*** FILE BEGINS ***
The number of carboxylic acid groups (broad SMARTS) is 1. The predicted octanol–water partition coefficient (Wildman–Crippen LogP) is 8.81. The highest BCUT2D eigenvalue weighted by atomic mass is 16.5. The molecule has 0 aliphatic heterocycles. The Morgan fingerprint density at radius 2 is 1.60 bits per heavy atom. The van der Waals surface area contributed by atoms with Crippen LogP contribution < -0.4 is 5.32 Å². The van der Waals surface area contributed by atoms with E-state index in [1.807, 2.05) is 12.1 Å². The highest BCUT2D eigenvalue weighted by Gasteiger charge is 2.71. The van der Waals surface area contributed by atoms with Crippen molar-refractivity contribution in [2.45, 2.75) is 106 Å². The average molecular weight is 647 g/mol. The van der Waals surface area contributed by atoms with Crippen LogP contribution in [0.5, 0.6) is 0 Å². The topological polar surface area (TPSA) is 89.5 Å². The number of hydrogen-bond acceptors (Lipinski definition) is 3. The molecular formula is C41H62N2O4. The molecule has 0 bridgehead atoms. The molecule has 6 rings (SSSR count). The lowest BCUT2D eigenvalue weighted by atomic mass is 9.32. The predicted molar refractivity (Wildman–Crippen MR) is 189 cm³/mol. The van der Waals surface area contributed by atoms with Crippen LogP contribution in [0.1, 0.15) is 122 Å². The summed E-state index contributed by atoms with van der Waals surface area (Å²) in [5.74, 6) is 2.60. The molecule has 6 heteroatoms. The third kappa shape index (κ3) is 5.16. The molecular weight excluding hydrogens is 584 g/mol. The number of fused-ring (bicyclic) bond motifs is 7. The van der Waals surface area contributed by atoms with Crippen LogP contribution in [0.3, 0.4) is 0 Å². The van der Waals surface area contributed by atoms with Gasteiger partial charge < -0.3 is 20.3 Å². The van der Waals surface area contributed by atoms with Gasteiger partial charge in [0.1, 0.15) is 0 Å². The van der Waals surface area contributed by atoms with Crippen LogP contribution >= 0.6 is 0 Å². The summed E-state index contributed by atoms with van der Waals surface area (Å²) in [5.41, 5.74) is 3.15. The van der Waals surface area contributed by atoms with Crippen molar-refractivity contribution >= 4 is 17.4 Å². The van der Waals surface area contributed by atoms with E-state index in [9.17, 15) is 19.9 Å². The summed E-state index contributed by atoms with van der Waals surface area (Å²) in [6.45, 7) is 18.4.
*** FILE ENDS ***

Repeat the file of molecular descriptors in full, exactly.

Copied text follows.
The number of carboxylic acid groups (broad SMARTS) is 1. The predicted octanol–water partition coefficient (Wildman–Crippen LogP) is 8.81. The highest BCUT2D eigenvalue weighted by atomic mass is 16.5. The molecule has 0 aliphatic heterocycles. The Morgan fingerprint density at radius 2 is 1.60 bits per heavy atom. The van der Waals surface area contributed by atoms with Crippen LogP contribution < -0.4 is 5.32 Å². The van der Waals surface area contributed by atoms with E-state index in [1.807, 2.05) is 12.1 Å². The highest BCUT2D eigenvalue weighted by Gasteiger charge is 2.71. The van der Waals surface area contributed by atoms with Crippen molar-refractivity contribution in [2.45, 2.75) is 106 Å². The average molecular weight is 647 g/mol. The van der Waals surface area contributed by atoms with Crippen LogP contribution in [0.5, 0.6) is 0 Å². The topological polar surface area (TPSA) is 89.5 Å². The number of hydrogen-bond acceptors (Lipinski definition) is 3. The molecular formula is C41H62N2O4. The molecule has 0 bridgehead atoms. The molecule has 6 rings (SSSR count). The lowest BCUT2D eigenvalue weighted by atomic mass is 9.32. The predicted molar refractivity (Wildman–Crippen MR) is 189 cm³/mol. The van der Waals surface area contributed by atoms with Crippen LogP contribution in [0.1, 0.15) is 122 Å². The summed E-state index contributed by atoms with van der Waals surface area (Å²) in [5.74, 6) is 2.60. The molecule has 6 heteroatoms. The third kappa shape index (κ3) is 5.16. The molecular weight excluding hydrogens is 584 g/mol. The number of fused-ring (bicyclic) bond motifs is 7. The van der Waals surface area contributed by atoms with Crippen LogP contribution in [0.3, 0.4) is 0 Å². The van der Waals surface area contributed by atoms with Gasteiger partial charge < -0.3 is 20.3 Å². The van der Waals surface area contributed by atoms with Gasteiger partial charge in [0.1, 0.15) is 0 Å². The van der Waals surface area contributed by atoms with Crippen LogP contribution >= 0.6 is 0 Å². The summed E-state index contributed by atoms with van der Waals surface area (Å²) in [5.41, 5.74) is 3.15. The van der Waals surface area contributed by atoms with Crippen molar-refractivity contribution >= 4 is 17.4 Å². The van der Waals surface area contributed by atoms with E-state index in [9.17, 15) is 19.9 Å². The summed E-state index contributed by atoms with van der Waals surface area (Å²) in [6.45, 7) is 18.4.